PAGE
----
Massive Ecological Concerns vs. Passive Non-Fungible Returns

Massive Ecological Concerns vs. Passive Non-Fungible Returns

The crypto bull market is in full swing with BTC and ETH both at all time highs. The NFT space is bringing outright groundbreaking capabilities to countless individual creatives.

Not to mention the yet to be realized application potential now being recognized which couldn’t previously have been imagined. Now the carbon footprint of Ethereum is being shoved back into the spotlight once more. This time the NFT space in particular appears to be drawing inordinate negative focus. Could all the negative perspectives being embraced be due to anything other than the potential environmental impact of non-fungible tokenization?

Artists who have chosen to embrace NFTs in order to participate and succeed creatively as well as financially where they previously might not have been able to are often just as intent on creating positive impact, meaningful progress, and much needed change. Unfortunately, many legitimate grounds for welcoming the NFT revolution are currently taking a back seat to mostly flawed logic.

Of course some insiders have seen this coming for a while.

Probably not a bad idea to hear what a few other long time insiders are thinking…

Why does this NFT scapegoating logic fail?

𝚂𝚌𝚘𝚝𝚝 𝙻Ξ𝚠𝚒𝚜: Digital artists have created content for their employers because that was a good way to earn a living. It has always been hard to make a living selling your own digital art. Big industries like TV, movies, video games built business models which depended on high quality talent needing to work for them. If those artists can make a good living focusing on creating their own art, they might quit their day job. And that is bound to make some people angry.

J1mmy: I’ve been fighting this since the day I saw it. I used to be a miner and my costs were fixed monthly, more or less. Miners run at full speed all the time. Doesn’t matter if blocks are empty or full miners actually use and pay for the electricity used to run the network, and they profit from it. They are fully responsible here. Not people making efficient use of the network, like nftland.

Tschuuuly: ETH network takes their share in energy consumption, but NFTs are just a part of the cake. Go complain about defi, not the cool stuff and the artists. NFTs are coming, get used to it! They solve the problem of digital ownership. Now have fun seeing the possibilities evolve!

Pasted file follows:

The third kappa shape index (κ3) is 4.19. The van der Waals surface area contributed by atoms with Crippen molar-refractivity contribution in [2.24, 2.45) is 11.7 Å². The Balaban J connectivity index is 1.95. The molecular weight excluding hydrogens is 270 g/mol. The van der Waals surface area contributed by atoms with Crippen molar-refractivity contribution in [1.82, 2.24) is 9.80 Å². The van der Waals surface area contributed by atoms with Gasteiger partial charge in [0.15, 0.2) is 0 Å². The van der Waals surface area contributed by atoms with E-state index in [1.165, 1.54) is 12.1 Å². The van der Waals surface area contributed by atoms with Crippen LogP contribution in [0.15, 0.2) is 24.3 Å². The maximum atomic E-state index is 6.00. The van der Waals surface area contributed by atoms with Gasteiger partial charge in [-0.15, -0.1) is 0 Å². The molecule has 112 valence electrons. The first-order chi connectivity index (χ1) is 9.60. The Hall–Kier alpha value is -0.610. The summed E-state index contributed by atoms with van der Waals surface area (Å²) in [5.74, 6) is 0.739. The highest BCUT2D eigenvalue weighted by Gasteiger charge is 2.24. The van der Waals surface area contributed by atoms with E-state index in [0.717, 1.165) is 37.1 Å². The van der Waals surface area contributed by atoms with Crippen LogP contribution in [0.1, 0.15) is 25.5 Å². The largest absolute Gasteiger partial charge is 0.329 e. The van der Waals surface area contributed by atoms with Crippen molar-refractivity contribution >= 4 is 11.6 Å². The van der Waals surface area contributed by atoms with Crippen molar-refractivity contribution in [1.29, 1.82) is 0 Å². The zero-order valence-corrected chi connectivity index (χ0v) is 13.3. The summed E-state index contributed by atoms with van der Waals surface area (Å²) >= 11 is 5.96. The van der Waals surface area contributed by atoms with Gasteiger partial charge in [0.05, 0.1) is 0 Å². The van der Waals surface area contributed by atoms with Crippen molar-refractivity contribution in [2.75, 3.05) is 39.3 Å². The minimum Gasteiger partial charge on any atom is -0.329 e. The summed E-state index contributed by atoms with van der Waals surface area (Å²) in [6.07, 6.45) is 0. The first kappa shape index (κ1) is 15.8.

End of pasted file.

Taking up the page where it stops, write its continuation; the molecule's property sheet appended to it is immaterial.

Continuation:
Raster Eyes: Do people consider how much energy other forms of entertainment use? How much energy does the world watching TV shows and movies and playing video games use? Also, ethereum functions as a whole economic machine with banking, lending, borrowing, investing, etc... How much energy does the whole world's banking and financial systems use? All the lights and computers that are left on in the (probably) hundreds of thousands of financial offices around the world. Nobody is criticizing any of these activities and institutions for their energy use. What we need to do is find clean energy solutions, because as we progress in our technologies we will inevitably use more electricity, regardless.

Pranked: They’re obviously not doing their research and due diligence before such attacks.'

It seems more than likely that NFT trailblazers and early investors will stay in place on the Ethereum blockchain while improvements continue to be made, such as Optimistic Rollups. An upgrade most specifically intended to help alleviate ETH gas fee’s for users. However, improved gas fee's are just a stepping stone on the path to ETH 2.0 - a fully Proof of Stake consensus Ethereum intended to put an end to energy intensive mining of the blockchain. Many critics have likely neglected to emphasize much about these upcoming upgrades. They’ve also not had much nice to say about the incredible community of brilliant, hard-working, and like-minded participants who have been instrumental in pioneering the NFT space we all now share in.

Is anyone actually considering pulling the plug on NFT first movers and welcoming detractors?

See you all next week.

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